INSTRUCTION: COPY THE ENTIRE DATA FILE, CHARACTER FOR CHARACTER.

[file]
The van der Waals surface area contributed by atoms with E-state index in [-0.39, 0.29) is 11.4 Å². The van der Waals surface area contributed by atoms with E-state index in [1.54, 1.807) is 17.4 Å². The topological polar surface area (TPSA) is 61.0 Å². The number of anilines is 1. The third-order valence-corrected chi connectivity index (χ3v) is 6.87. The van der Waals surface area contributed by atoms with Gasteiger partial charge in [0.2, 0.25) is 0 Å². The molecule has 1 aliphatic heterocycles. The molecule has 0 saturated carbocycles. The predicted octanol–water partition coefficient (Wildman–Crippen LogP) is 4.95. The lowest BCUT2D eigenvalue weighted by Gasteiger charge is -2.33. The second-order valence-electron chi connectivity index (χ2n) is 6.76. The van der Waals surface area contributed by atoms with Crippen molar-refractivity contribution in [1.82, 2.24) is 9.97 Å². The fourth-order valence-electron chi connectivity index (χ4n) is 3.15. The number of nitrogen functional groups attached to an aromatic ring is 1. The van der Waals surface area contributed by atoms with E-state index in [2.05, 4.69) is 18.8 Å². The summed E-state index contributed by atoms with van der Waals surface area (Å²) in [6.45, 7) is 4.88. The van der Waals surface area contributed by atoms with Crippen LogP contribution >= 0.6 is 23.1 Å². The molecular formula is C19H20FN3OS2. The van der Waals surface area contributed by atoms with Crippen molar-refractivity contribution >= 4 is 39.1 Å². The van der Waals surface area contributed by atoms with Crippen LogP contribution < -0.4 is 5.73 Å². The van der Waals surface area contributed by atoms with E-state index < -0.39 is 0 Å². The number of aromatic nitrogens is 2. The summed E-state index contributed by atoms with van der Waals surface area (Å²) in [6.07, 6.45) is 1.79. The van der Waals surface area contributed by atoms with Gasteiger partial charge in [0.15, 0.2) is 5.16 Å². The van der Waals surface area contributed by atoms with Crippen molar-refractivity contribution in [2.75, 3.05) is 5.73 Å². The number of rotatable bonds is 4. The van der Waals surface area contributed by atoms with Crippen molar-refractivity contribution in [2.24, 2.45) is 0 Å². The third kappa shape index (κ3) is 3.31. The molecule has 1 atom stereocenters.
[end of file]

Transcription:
The van der Waals surface area contributed by atoms with E-state index in [-0.39, 0.29) is 11.4 Å². The van der Waals surface area contributed by atoms with E-state index in [1.54, 1.807) is 17.4 Å². The topological polar surface area (TPSA) is 61.0 Å². The number of anilines is 1. The third-order valence-corrected chi connectivity index (χ3v) is 6.87. The van der Waals surface area contributed by atoms with Gasteiger partial charge in [0.2, 0.25) is 0 Å². The molecule has 1 aliphatic heterocycles. The molecule has 0 saturated carbocycles. The predicted octanol–water partition coefficient (Wildman–Crippen LogP) is 4.95. The lowest BCUT2D eigenvalue weighted by Gasteiger charge is -2.33. The second-order valence-electron chi connectivity index (χ2n) is 6.76. The van der Waals surface area contributed by atoms with Crippen molar-refractivity contribution in [1.82, 2.24) is 9.97 Å². The fourth-order valence-electron chi connectivity index (χ4n) is 3.15. The number of nitrogen functional groups attached to an aromatic ring is 1. The van der Waals surface area contributed by atoms with E-state index in [2.05, 4.69) is 18.8 Å². The summed E-state index contributed by atoms with van der Waals surface area (Å²) in [6.45, 7) is 4.88. The van der Waals surface area contributed by atoms with Crippen LogP contribution >= 0.6 is 23.1 Å². The molecular formula is C19H20FN3OS2. The van der Waals surface area contributed by atoms with Crippen molar-refractivity contribution >= 4 is 39.1 Å². The van der Waals surface area contributed by atoms with Crippen LogP contribution < -0.4 is 5.73 Å². The van der Waals surface area contributed by atoms with E-state index < -0.39 is 0 Å². The number of aromatic nitrogens is 2. The summed E-state index contributed by atoms with van der Waals surface area (Å²) in [6.07, 6.45) is 1.79. The van der Waals surface area contributed by atoms with Gasteiger partial charge in [0.15, 0.2) is 5.16 Å². The van der Waals surface area contributed by atoms with Crippen molar-refractivity contribution in [2.75, 3.05) is 5.73 Å². The number of rotatable bonds is 4. The van der Waals surface area contributed by atoms with Crippen molar-refractivity contribution in [2.24, 2.45) is 0 Å². The third kappa shape index (κ3) is 3.31. The molecule has 1 atom stereocenters.